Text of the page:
In our study, radishes were grown and harvested from soil obtained from a lead-contaminated site. The site in Claremont contained soil Pb levels higher than allowed by the United States Environmental Protection Agency. The site was a potential community garden and still poses risk to any who would grow and consume food crops from there, especially vegetables such as radish that will accumulate lead in its tissues. While radish cultivars did not vary significantly in their uptake of lead from the Claremont, Ca soil, the hyper-accumulator Reg Giant Mustard accumulated significantly more Pb than radish. Specific data on uptake of toxic metals by plants, especially cultivars within a taxon is lacking in the literature. Our study verifies the potential for one of the most commonly planted vegetables by urban gardeners (radish) to absorb lead from soil. Radish is a non-mycorrhizal member of the Brassicaceae and because of its lack of affiliation with fungal soil partners, it is able to take up metals that would otherwise be sequestered by mycosymbionts [11] [15] .

Although radish cultivars did not have lead uptake differences in our first experiment using Claremont, Ca soil, we did find significant varietal differences especially in total lead accumulation in experiment 3.3 with higher lead loading rates. The varieties “French Breakfast” and “White Beauty” absorbed the most lead and are both lacking in anthocyanin production--they form white tubers. Since anthocyanins can act as metal chelating agents [16] , those radish cultivars lacking anthocyanins may accumulate more lead from contaminated soils.

We found that tissue lead concentration was not significantly different between cultivars in any our experiments. Radishes in experiment 3.2 absorbed and accumulated greater amounts of lead than those in experiment 3.3 despite higher soil lead concentrations in the later experiment. This may be because the experiment was conducted in summer with higher daytime and night temperatures. The effect of off-season cultivation and increased temperatures on Brassicaceae lead uptake is not known. Since lead mass accumulation is the product of tissue lead concentration x biomass, significance of the cultivar response to lead mass accumulation in experiment 3.3 could be due to the reduced biomatter accumulation in cultivar “Rudolf” which grew consistently less biomatter in all experiments than most other cultivars.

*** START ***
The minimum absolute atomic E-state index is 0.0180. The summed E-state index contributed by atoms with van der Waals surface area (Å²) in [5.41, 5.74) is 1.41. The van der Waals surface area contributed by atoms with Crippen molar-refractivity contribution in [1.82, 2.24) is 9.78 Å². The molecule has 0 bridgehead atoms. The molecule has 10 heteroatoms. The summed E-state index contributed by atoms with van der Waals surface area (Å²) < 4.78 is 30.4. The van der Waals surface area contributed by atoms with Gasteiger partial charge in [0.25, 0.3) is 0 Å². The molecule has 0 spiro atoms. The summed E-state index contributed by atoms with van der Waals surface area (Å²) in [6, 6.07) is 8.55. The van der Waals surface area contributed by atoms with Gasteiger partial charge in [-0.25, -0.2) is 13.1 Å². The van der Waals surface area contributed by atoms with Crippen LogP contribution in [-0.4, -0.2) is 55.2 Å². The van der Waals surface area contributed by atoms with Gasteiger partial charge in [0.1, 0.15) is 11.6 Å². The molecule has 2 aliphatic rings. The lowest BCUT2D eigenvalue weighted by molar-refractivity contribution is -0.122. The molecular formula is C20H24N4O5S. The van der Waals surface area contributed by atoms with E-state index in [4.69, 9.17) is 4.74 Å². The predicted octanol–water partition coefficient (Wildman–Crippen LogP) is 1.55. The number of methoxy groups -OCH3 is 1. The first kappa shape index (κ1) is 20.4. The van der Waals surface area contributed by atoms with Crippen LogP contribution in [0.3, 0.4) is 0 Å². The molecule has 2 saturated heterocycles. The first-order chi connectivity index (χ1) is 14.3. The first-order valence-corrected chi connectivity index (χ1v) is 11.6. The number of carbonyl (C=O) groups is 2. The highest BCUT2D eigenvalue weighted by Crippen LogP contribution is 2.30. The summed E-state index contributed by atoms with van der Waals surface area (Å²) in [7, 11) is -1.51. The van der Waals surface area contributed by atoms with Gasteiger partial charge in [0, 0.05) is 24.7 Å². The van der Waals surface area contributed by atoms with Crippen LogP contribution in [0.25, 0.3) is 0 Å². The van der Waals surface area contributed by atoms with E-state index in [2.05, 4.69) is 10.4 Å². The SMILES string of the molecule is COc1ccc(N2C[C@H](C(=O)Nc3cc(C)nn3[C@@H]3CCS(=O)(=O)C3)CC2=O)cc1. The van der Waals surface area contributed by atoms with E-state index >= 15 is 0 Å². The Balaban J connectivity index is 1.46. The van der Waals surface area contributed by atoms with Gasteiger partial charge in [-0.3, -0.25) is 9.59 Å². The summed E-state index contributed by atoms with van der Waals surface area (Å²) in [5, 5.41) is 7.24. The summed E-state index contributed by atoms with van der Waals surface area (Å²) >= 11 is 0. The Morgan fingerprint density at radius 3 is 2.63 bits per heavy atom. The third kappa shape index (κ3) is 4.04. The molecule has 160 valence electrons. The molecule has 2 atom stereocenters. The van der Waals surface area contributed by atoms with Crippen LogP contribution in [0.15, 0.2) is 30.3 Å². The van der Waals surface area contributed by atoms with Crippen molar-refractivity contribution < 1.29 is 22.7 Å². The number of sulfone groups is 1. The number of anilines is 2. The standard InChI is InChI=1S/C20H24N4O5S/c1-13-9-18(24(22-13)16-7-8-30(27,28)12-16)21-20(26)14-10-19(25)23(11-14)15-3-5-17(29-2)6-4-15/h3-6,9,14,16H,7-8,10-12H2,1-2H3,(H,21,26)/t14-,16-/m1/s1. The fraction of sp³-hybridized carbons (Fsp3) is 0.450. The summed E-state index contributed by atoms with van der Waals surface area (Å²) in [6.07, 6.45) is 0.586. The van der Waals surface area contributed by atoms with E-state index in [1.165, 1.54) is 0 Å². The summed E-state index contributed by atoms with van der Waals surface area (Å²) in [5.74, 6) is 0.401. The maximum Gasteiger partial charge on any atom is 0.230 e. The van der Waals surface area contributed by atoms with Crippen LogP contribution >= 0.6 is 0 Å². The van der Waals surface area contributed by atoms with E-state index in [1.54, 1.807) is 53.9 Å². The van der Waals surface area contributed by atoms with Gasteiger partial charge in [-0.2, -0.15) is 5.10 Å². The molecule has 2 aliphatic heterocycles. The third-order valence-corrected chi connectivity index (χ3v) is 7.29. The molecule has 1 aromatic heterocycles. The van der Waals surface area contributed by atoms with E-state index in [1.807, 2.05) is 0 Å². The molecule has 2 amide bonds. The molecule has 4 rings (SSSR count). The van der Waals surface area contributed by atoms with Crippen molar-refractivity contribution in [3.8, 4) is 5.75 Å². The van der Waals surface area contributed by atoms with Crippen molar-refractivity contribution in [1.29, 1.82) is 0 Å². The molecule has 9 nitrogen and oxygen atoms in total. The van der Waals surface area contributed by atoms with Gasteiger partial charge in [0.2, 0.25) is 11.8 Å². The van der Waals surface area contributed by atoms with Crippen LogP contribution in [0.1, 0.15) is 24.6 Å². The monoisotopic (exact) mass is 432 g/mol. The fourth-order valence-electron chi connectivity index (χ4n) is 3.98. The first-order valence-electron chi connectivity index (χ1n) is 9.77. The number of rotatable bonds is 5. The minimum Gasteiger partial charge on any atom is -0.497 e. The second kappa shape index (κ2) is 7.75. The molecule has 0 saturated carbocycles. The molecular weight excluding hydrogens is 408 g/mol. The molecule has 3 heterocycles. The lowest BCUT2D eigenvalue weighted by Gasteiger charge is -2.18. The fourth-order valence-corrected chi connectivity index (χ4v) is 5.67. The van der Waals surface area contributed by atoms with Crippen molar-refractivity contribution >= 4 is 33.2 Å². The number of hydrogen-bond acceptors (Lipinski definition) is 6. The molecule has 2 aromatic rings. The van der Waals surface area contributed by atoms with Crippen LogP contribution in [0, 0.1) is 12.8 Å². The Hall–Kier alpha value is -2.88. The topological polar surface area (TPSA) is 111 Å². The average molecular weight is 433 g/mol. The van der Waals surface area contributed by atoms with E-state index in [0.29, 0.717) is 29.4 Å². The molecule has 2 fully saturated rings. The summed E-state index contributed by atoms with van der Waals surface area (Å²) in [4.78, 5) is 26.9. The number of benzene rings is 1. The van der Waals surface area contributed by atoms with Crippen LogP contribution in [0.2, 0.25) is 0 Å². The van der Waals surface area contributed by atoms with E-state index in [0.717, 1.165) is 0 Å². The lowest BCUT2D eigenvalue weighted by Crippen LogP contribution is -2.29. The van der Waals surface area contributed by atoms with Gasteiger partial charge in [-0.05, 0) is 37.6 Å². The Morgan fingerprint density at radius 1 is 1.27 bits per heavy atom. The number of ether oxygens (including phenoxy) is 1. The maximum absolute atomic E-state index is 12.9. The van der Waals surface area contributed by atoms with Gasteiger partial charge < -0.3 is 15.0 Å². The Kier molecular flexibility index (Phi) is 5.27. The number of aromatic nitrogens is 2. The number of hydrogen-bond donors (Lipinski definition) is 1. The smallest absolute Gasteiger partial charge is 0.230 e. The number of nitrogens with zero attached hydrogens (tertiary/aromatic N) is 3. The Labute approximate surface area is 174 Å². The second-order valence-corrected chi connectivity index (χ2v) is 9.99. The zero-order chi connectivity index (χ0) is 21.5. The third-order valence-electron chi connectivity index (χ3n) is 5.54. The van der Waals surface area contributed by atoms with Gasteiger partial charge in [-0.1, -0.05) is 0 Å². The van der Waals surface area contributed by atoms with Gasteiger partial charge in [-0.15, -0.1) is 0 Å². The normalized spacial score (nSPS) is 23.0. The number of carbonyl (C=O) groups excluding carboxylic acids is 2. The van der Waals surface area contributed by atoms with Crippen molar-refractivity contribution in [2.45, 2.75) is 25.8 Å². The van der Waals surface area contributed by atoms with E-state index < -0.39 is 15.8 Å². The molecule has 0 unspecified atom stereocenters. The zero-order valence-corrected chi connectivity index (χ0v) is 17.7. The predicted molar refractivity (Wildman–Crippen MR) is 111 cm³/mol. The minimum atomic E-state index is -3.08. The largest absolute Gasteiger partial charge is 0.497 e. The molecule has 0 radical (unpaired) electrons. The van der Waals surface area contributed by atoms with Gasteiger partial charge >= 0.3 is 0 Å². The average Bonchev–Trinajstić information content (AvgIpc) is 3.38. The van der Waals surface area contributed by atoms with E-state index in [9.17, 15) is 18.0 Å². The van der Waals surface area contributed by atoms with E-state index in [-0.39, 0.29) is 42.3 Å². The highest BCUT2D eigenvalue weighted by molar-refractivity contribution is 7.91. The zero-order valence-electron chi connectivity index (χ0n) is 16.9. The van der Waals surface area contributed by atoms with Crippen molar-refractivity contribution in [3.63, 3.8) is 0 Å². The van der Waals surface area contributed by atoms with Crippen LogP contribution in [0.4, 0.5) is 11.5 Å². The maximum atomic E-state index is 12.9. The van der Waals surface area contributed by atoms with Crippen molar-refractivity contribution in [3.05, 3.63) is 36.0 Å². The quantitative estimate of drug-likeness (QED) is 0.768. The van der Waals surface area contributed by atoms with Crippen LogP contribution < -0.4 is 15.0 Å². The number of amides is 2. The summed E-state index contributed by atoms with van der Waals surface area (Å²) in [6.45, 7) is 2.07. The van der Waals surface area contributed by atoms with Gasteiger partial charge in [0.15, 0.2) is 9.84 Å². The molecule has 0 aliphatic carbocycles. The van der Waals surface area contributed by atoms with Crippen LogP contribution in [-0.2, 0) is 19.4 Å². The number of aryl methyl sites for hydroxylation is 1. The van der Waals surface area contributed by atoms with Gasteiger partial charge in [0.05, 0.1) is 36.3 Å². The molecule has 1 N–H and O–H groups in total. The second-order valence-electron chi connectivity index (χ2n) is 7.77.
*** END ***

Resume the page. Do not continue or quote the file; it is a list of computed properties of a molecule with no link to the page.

Soils are complex ion exchanging environments. All soils carry a negative charge and thus will adsorb Pb cations. While Pb is considered persistent in soil [4] , this does not preclude its uptake by plants. Clay soils have higher cation exchange capacity and thus adsorb cations onto cation exchange sites. Lead is considered largely immobile in soils, but in sandy soil, particularly when low in organic matter, with neutral to acid soil reaction, Pb may enter soil solutions and thus be taken up by plant roots [17] . In our study, we found greater radish Pb uptake in sandy versus clay soil, consistent with others’ findings [18] . Contaminated sandy soils appear to pose more risk to consumers of vegetables growing in those sites rather than loam, clay, or highly organic matter enriched systems that will better adsorb the Pb cations. Slightly alkaline high CEC soils strongly adsorb lead, and it is less available for immediate plant uptake.

Since soil texture affects lead uptake, not all soils pose the same risk to food supplies. Reliance only on soil testing may give inaccurate estimates of what may be absorbed by plants because so many urban soils are modified by adding organic matter, or importing other soil textural classes that are not mapped. We have shown that radish is a reliable bio-assay plant to detect lead in soil. While analyzing soil directly will give data on possible lead loading rates, it may not accurately predict the amount of lead that will be taken up by crop plants; making plant growth bioassays an important assessment tool.

Edaphic conditions such as cation exchange capacity, species of lead present, and presence of sulfur all have effects on absorption of lead from soil [11] . In our study, either species tested, whether highly soluble (lead nitrate), or less soluble (lead sulfate), were both absorbed by radish resulting in similar lead tissue concentrations. Elemental sulfur may be oxidized in soil reducing soil reaction making metals more available. This would not occur with lead sulfate since the sulfur is already fully oxidized. Metal absorption by radish is more likely affected by soil pH and organic matter percentage and type [19] .